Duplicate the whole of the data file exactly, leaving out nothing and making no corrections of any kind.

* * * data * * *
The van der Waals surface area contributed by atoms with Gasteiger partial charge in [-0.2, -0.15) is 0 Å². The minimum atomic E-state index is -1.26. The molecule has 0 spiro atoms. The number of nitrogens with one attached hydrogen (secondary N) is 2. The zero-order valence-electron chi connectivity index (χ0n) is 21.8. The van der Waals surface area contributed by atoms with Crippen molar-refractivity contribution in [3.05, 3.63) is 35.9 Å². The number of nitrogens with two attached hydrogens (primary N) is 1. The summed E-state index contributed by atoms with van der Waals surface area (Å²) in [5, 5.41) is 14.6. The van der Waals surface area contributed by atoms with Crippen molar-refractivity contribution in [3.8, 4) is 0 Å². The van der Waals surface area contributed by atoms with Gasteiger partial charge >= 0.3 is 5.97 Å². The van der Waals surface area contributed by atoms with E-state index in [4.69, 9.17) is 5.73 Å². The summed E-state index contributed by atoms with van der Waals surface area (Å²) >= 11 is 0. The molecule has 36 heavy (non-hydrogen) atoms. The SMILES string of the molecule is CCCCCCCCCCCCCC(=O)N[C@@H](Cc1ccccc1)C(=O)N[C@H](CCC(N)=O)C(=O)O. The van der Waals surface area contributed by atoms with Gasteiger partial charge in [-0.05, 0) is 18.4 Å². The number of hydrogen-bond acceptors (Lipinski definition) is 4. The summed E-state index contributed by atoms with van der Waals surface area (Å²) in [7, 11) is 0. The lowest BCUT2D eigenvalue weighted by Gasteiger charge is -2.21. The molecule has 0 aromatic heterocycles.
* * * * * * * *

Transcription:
The van der Waals surface area contributed by atoms with Gasteiger partial charge in [-0.2, -0.15) is 0 Å². The minimum atomic E-state index is -1.26. The molecule has 0 spiro atoms. The number of nitrogens with one attached hydrogen (secondary N) is 2. The zero-order valence-electron chi connectivity index (χ0n) is 21.8. The van der Waals surface area contributed by atoms with Crippen molar-refractivity contribution in [3.05, 3.63) is 35.9 Å². The number of nitrogens with two attached hydrogens (primary N) is 1. The summed E-state index contributed by atoms with van der Waals surface area (Å²) in [5, 5.41) is 14.6. The van der Waals surface area contributed by atoms with Crippen molar-refractivity contribution in [3.8, 4) is 0 Å². The van der Waals surface area contributed by atoms with Gasteiger partial charge >= 0.3 is 5.97 Å². The van der Waals surface area contributed by atoms with E-state index in [4.69, 9.17) is 5.73 Å². The summed E-state index contributed by atoms with van der Waals surface area (Å²) >= 11 is 0. The molecule has 36 heavy (non-hydrogen) atoms. The SMILES string of the molecule is CCCCCCCCCCCCCC(=O)N[C@@H](Cc1ccccc1)C(=O)N[C@H](CCC(N)=O)C(=O)O. The van der Waals surface area contributed by atoms with Gasteiger partial charge in [-0.05, 0) is 18.4 Å². The number of hydrogen-bond acceptors (Lipinski definition) is 4. The summed E-state index contributed by atoms with van der Waals surface area (Å²) in [7, 11) is 0. The lowest BCUT2D eigenvalue weighted by Gasteiger charge is -2.21. The molecule has 0 aromatic heterocycles.